Psalm 1:3

Hebrew Bible

1 How blessed is the one who does not follow the advice of the wicked, or stand in the pathway with sinners, or sit in the assembly of scoffers. 2 Instead he finds pleasure in obeying the Lord’s commands; he meditates on his commands day and night. 3 He is like a tree planted by flowing streams; it yields its fruit at the proper time, and its leaves never fall off. He succeeds in everything he attempts. 4 Not so with the wicked! Instead they are like wind-driven chaff. 5 For this reason the wicked cannot withstand judgment, nor can sinners join the assembly of the godly.

Matthew 7:18

New Testament

16 You will recognize them by their fruit. Grapes are not gathered from thorns or figs from thistles, are they? 17 In the same way, every good tree bears good fruit, but the bad tree bears bad fruit. 18 A good tree is not able to bear bad fruit, nor a bad tree to bear good fruit. 19 Every tree that does not bear good fruit is cut down and thrown into the fire. 20 So then, you will recognize them by their fruit.

 Notes and References

"... Trees loom large in the minds of many who have given us the biblical text and the parabiblical documents. The Bible begins with the story of Paradise; in central focus is the tree of life. The Psalmists often refer to the righteous as an evergreen tree well planted (as in the famous passage in Psalm 1:3). Isaiah imagined Israel as the trees of a vineyard (Isaiah 5:7). Th e Righteous Teacher, so important for the Qumranites, envisioned that through him God had planted men who are “trees of life,” like the cypress, elm, and cedar (1QH XVI). Knowing Jesus’ landscape helps us appreciate his metaphorical use of the olive tree, the vineyard (Mark 12, Matt 20 and 21), the good and bad tree (Matthew 7 and 12), the fig tree (Luke 13 and 21), and the vine and its branches (John 15). Clearly, Jesus knew the biblical metaphor of tree; frequently he must have pondered the symbolical meaning of the tree as he sat under one or saw many trees around him or in the distance or looked down on Jerusalem from among the olive trees in the Mount of Olives. Perhaps he knew, since he admired the serpent, that trees, like serpents, are in touch with the source of life; that is, they are chthonic beings ..."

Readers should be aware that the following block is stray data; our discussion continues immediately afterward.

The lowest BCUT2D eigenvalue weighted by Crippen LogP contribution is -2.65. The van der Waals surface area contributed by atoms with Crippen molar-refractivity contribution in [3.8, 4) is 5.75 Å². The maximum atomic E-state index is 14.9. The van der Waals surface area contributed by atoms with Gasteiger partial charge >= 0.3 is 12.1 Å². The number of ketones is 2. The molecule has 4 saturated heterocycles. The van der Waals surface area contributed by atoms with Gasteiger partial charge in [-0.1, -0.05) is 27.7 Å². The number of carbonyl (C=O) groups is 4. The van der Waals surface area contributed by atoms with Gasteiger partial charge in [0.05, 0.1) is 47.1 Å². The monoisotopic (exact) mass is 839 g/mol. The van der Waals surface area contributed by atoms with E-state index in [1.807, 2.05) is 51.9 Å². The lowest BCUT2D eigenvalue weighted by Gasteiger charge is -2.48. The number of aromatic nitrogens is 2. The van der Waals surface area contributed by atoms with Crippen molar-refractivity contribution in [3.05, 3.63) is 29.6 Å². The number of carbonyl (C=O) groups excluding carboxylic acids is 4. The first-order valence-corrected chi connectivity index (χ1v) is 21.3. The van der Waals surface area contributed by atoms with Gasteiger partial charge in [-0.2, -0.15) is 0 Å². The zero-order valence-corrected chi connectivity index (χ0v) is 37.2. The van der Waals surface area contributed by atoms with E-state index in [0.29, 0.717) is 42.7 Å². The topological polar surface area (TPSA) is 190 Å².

Charlesworth, James H. "Jesus of History and the Topography of the Holy Land" in Holmén, Tom, and Stanley E. Porter (eds.) Handbook for the Study of the Historical Jesus (pp. 2213-2242) Brill, 2011

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